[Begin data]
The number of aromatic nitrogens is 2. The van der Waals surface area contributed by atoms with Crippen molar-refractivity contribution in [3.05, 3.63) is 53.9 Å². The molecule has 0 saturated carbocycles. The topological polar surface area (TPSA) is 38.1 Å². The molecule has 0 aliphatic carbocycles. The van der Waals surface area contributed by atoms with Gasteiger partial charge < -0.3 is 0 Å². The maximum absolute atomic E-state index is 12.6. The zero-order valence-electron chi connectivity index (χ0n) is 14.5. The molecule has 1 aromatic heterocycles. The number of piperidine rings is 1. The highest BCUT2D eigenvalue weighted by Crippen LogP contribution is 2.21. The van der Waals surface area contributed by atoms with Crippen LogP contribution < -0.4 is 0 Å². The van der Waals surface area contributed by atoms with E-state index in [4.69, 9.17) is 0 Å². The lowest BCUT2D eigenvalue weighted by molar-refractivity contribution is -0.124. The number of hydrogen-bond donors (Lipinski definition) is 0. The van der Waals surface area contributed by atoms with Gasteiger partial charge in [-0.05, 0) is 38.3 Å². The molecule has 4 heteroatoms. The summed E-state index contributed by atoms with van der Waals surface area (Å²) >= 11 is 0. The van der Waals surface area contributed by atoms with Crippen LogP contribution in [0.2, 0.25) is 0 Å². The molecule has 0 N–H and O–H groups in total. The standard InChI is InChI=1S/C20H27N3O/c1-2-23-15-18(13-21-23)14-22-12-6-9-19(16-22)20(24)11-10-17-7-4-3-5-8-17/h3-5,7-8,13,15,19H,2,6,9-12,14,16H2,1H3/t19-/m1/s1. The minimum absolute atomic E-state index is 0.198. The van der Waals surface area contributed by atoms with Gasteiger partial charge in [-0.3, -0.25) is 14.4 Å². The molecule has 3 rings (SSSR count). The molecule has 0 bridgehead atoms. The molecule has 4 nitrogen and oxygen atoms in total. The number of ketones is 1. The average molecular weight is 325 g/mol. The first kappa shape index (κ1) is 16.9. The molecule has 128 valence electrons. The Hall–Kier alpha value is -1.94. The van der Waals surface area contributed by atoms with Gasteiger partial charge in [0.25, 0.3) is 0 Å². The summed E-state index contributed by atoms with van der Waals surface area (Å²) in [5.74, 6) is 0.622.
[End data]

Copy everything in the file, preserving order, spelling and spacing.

The number of aromatic nitrogens is 2. The van der Waals surface area contributed by atoms with Crippen molar-refractivity contribution in [3.05, 3.63) is 53.9 Å². The molecule has 0 saturated carbocycles. The topological polar surface area (TPSA) is 38.1 Å². The molecule has 0 aliphatic carbocycles. The van der Waals surface area contributed by atoms with Gasteiger partial charge < -0.3 is 0 Å². The maximum absolute atomic E-state index is 12.6. The zero-order valence-electron chi connectivity index (χ0n) is 14.5. The molecule has 1 aromatic heterocycles. The number of piperidine rings is 1. The highest BCUT2D eigenvalue weighted by Crippen LogP contribution is 2.21. The van der Waals surface area contributed by atoms with Crippen LogP contribution < -0.4 is 0 Å². The van der Waals surface area contributed by atoms with E-state index in [4.69, 9.17) is 0 Å². The lowest BCUT2D eigenvalue weighted by molar-refractivity contribution is -0.124. The number of hydrogen-bond donors (Lipinski definition) is 0. The van der Waals surface area contributed by atoms with Gasteiger partial charge in [-0.05, 0) is 38.3 Å². The molecule has 4 heteroatoms. The summed E-state index contributed by atoms with van der Waals surface area (Å²) >= 11 is 0. The van der Waals surface area contributed by atoms with Crippen LogP contribution in [0.2, 0.25) is 0 Å². The molecule has 0 N–H and O–H groups in total. The standard InChI is InChI=1S/C20H27N3O/c1-2-23-15-18(13-21-23)14-22-12-6-9-19(16-22)20(24)11-10-17-7-4-3-5-8-17/h3-5,7-8,13,15,19H,2,6,9-12,14,16H2,1H3/t19-/m1/s1. The minimum absolute atomic E-state index is 0.198. The van der Waals surface area contributed by atoms with Gasteiger partial charge in [-0.3, -0.25) is 14.4 Å². The molecule has 3 rings (SSSR count). The molecule has 0 bridgehead atoms. The molecule has 4 nitrogen and oxygen atoms in total. The number of ketones is 1. The average molecular weight is 325 g/mol. The first kappa shape index (κ1) is 16.9. The molecule has 128 valence electrons. The Hall–Kier alpha value is -1.94. The van der Waals surface area contributed by atoms with Gasteiger partial charge in [0.25, 0.3) is 0 Å². The summed E-state index contributed by atoms with van der Waals surface area (Å²) in [5.74, 6) is 0.622.